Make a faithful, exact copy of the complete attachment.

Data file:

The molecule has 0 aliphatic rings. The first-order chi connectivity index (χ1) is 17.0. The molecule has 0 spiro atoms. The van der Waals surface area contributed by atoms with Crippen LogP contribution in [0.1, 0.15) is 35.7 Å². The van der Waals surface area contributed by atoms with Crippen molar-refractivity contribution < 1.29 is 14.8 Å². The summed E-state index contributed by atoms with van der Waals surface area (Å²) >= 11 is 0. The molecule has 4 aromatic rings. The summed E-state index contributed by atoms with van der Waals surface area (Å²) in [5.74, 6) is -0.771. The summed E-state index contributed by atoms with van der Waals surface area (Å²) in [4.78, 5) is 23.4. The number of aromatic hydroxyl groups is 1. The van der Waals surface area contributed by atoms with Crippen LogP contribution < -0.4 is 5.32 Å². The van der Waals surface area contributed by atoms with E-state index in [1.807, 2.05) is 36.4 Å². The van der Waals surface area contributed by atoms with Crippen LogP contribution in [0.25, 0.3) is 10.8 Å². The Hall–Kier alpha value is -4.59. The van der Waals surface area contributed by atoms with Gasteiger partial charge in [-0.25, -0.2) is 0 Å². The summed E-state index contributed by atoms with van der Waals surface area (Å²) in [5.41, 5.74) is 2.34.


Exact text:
The molecule has 0 aliphatic rings. The first-order chi connectivity index (χ1) is 17.0. The molecule has 0 spiro atoms. The van der Waals surface area contributed by atoms with Crippen LogP contribution in [0.1, 0.15) is 35.7 Å². The van der Waals surface area contributed by atoms with Crippen molar-refractivity contribution < 1.29 is 14.8 Å². The summed E-state index contributed by atoms with van der Waals surface area (Å²) >= 11 is 0. The molecule has 4 aromatic rings. The summed E-state index contributed by atoms with van der Waals surface area (Å²) in [5.74, 6) is -0.771. The summed E-state index contributed by atoms with van der Waals surface area (Å²) in [4.78, 5) is 23.4. The number of aromatic hydroxyl groups is 1. The van der Waals surface area contributed by atoms with Crippen LogP contribution < -0.4 is 5.32 Å². The van der Waals surface area contributed by atoms with E-state index in [1.807, 2.05) is 36.4 Å². The van der Waals surface area contributed by atoms with Crippen LogP contribution in [0.25, 0.3) is 10.8 Å². The Hall–Kier alpha value is -4.59. The van der Waals surface area contributed by atoms with Gasteiger partial charge in [-0.25, -0.2) is 0 Å². The summed E-state index contributed by atoms with van der Waals surface area (Å²) in [5.41, 5.74) is 2.34.